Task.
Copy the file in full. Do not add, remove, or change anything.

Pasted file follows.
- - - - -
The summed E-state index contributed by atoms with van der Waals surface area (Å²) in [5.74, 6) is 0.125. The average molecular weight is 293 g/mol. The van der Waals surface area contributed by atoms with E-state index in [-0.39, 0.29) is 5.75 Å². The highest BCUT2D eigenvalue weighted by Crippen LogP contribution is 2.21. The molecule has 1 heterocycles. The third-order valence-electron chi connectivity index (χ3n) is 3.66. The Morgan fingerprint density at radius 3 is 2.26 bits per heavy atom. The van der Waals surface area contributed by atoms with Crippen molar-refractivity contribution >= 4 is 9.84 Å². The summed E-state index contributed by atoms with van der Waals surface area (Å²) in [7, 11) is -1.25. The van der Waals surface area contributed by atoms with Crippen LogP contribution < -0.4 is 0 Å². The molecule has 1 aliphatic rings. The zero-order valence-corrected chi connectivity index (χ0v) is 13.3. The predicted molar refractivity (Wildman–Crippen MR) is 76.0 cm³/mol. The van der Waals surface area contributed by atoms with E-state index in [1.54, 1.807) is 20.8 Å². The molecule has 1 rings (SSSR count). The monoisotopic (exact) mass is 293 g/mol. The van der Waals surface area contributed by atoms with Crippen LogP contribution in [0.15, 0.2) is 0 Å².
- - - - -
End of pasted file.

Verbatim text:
The summed E-state index contributed by atoms with van der Waals surface area (Å²) in [5.74, 6) is 0.125. The average molecular weight is 293 g/mol. The van der Waals surface area contributed by atoms with E-state index in [-0.39, 0.29) is 5.75 Å². The highest BCUT2D eigenvalue weighted by Crippen LogP contribution is 2.21. The molecule has 1 heterocycles. The third-order valence-electron chi connectivity index (χ3n) is 3.66. The Morgan fingerprint density at radius 3 is 2.26 bits per heavy atom. The van der Waals surface area contributed by atoms with Crippen molar-refractivity contribution >= 4 is 9.84 Å². The summed E-state index contributed by atoms with van der Waals surface area (Å²) in [7, 11) is -1.25. The van der Waals surface area contributed by atoms with Crippen LogP contribution < -0.4 is 0 Å². The molecule has 1 aliphatic rings. The zero-order valence-corrected chi connectivity index (χ0v) is 13.3. The predicted molar refractivity (Wildman–Crippen MR) is 76.0 cm³/mol. The van der Waals surface area contributed by atoms with E-state index in [1.54, 1.807) is 20.8 Å². The molecule has 1 rings (SSSR count). The monoisotopic (exact) mass is 293 g/mol. The van der Waals surface area contributed by atoms with Crippen LogP contribution in [0.15, 0.2) is 0 Å².